Open Nablus now! MAP calls for immediate end to movement restrictions on health workers and patients

Medical Aid for Palestinians (MAP) calls for an immediate lifting of the closure imposed by the Israeli army on the occupied West Bank city of Nablus, and an end to restrictions on the movement of health workers and patients, which are critically impacting access to healthcare.

Since 11 October, the Israeli army has closed off Nablus and its surrounding villages with permanent checkpoints, closed metal gates and earth mounds. Around 200,000 people are restricted from moving in and out of the area, as the Israeli military seeks to pressure and operate against a local Palestinian armed group which has been accused of targeting Israeli forces and settlers.

Nablus is the medical hub for the north of the West Bank, and health workers and patients are facing delays in accessing the city, resulting in staff being late or unable to reach their work completely and patients missing appointments. In the worst cases, patients are completely unable to reach health facilities and denied access to essential care.

According to the United Nations Office for the Coordination of Humanitarian Affairs (UN OCHA), 41 primary health care facilities in Nablus, out of a total of 47, have been heavily impacted as staff are often not able to reach their places of work.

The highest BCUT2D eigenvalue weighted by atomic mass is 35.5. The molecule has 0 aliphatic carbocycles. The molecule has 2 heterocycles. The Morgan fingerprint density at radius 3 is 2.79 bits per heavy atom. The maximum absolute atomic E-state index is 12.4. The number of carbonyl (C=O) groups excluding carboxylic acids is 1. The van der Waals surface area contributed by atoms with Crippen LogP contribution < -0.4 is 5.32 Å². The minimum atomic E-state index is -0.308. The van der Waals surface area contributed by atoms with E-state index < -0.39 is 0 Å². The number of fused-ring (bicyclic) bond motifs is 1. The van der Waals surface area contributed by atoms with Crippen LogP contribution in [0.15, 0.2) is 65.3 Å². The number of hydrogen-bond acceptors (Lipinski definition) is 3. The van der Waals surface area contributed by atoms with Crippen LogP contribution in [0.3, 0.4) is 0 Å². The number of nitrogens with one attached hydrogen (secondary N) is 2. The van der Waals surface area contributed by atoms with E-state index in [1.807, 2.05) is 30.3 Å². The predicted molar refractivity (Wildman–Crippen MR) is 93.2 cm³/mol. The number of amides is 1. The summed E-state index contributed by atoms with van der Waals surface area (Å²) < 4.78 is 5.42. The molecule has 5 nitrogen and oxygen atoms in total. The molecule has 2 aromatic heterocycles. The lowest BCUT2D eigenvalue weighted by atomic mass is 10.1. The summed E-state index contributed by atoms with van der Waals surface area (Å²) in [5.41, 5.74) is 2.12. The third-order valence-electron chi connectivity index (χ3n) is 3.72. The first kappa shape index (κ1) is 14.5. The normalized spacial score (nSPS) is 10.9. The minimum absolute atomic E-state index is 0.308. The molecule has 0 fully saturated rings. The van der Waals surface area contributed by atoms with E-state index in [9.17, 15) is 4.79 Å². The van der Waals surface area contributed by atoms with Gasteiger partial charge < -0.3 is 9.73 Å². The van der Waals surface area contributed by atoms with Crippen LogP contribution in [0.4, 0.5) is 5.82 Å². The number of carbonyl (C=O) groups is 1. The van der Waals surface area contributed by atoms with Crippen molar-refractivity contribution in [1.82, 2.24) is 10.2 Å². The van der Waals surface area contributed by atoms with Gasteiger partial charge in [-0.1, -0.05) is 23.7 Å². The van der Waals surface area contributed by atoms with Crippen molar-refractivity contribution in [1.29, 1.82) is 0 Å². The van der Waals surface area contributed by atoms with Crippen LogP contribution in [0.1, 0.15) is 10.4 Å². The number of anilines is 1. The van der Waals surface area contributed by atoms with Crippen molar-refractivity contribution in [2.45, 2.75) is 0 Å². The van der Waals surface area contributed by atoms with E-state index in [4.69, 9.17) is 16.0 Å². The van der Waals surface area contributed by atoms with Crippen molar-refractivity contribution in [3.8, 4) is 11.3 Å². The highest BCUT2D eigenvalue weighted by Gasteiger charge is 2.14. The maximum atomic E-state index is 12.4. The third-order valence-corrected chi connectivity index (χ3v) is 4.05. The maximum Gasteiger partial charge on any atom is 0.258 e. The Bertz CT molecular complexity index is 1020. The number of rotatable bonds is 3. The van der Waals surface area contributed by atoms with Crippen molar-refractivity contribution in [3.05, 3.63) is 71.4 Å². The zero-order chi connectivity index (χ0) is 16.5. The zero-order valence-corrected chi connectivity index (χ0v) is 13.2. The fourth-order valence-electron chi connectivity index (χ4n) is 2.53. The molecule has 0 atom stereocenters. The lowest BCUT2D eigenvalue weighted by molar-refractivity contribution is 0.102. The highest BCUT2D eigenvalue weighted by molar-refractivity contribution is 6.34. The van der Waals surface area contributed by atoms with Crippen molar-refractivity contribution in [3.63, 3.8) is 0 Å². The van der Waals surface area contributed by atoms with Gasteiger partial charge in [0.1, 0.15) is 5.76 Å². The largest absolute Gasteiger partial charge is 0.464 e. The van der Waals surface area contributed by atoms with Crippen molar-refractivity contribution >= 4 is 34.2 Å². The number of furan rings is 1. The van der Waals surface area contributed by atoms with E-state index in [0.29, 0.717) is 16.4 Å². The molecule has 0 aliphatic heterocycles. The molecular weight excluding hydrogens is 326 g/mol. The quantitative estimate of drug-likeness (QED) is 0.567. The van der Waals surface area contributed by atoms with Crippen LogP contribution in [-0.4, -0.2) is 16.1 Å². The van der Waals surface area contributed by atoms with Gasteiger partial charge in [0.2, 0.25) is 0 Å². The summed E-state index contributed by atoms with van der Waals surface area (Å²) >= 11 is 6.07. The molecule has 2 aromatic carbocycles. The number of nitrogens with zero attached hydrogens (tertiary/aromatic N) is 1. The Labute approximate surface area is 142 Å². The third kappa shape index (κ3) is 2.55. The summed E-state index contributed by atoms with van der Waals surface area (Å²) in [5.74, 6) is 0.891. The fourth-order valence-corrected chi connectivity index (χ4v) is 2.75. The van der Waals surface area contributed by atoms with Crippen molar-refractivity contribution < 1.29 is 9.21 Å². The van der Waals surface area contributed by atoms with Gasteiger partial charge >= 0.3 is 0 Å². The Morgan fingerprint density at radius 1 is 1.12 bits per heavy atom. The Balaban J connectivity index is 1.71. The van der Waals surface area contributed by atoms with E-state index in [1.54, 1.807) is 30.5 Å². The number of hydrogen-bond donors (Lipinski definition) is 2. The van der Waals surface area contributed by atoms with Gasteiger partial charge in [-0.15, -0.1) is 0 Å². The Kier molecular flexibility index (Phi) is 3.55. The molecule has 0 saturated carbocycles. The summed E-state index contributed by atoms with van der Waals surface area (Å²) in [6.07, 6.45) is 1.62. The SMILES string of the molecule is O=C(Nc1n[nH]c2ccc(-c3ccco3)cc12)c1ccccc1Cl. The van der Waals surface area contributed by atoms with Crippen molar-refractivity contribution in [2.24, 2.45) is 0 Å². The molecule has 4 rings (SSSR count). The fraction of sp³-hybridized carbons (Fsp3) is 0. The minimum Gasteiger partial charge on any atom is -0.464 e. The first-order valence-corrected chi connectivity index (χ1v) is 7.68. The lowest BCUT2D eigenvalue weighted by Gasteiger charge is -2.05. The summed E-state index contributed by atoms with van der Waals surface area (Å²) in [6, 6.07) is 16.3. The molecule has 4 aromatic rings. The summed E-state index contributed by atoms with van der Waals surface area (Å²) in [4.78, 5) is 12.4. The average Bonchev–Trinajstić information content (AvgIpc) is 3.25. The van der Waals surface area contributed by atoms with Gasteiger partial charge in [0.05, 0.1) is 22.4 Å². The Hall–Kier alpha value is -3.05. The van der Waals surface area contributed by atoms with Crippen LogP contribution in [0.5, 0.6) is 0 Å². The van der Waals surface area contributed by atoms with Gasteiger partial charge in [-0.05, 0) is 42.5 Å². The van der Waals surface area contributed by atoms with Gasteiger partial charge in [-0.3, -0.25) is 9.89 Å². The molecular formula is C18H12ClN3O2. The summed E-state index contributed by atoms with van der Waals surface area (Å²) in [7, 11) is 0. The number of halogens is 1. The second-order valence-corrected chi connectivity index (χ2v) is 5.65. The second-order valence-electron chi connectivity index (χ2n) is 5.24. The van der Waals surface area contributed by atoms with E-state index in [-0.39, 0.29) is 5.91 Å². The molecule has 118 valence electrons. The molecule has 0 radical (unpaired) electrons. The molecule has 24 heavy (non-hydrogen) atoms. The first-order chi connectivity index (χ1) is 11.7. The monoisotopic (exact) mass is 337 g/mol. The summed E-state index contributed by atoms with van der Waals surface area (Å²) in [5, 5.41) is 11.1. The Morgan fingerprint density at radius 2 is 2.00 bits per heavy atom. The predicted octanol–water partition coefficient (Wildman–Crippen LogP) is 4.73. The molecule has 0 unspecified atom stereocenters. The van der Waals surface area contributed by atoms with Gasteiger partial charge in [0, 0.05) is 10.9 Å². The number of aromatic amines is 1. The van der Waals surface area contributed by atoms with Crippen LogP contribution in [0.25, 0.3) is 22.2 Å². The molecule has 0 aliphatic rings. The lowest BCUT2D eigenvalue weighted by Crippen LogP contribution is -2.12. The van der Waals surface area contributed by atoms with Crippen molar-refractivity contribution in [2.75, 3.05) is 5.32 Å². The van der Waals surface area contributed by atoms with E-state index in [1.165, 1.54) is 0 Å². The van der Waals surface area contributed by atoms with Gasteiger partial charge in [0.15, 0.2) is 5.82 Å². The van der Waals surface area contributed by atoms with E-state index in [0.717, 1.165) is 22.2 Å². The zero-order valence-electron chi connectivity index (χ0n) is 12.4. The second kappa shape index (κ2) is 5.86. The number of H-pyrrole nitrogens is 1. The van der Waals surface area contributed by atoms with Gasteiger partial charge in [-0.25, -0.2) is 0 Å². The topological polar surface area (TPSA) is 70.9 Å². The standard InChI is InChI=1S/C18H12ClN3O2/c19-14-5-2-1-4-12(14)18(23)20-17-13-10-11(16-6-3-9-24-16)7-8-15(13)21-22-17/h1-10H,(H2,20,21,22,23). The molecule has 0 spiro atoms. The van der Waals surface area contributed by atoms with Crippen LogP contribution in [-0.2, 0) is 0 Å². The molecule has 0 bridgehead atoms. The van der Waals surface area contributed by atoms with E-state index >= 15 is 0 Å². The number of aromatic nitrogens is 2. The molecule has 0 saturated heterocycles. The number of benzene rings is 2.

“Half of our staff team is from outside Nablus, which means they must cross one or two checkpoints to arrive at the hospital. Some staff had to skip work, or arrive late and leave early, so that they would not get home too late, as many have [family] obligations and children in nurseries,” said Ahmed Al-Aswad, Head Nurse at the MAP-supported Burns Department at Rafidia Hospital.

“Staff from Nablus also faced increased pressure because they had to cover [for those unable to show up or complete shifts]. Also, we had a scheduled time with MAP to deliver us certain [essential medical] supplies, which had to be rescheduled.”

Health workers are reporting a 20% drop in patients reaching health facilities for dialysis, chemotherapy and other appointments, according to UN OCHA. To avoid crossing checkpoints, some pregnant women are being forced to deliver at home or at primary health care facilities which are not prepared to handle these cases.

Shifa, a nurse at the MAP-supported breast unit at Rafidia Hospital, highlighted the impact on patients: “Blocking the roads and installing military checkpoints on entrances to Nablus has prevented women from [surrounding] villages and other districts from receiving healthcare services at the breast unit. They have had to receive these services at private clinics outside of Nablus instead. This closure has affected these women psychologically, physically and financially. A delayed biopsy or diagnosis could lead to complications and to extended treatment time.”

Ahmed Al-Aswad added: “Some patients faced blocked roads and could not get to the hospital. Others were terrified of an [Israeli military] incursion that would have shut off everything. So, they had their appointments disrupted and had to schedule new ones.”

Relentless violations against health workers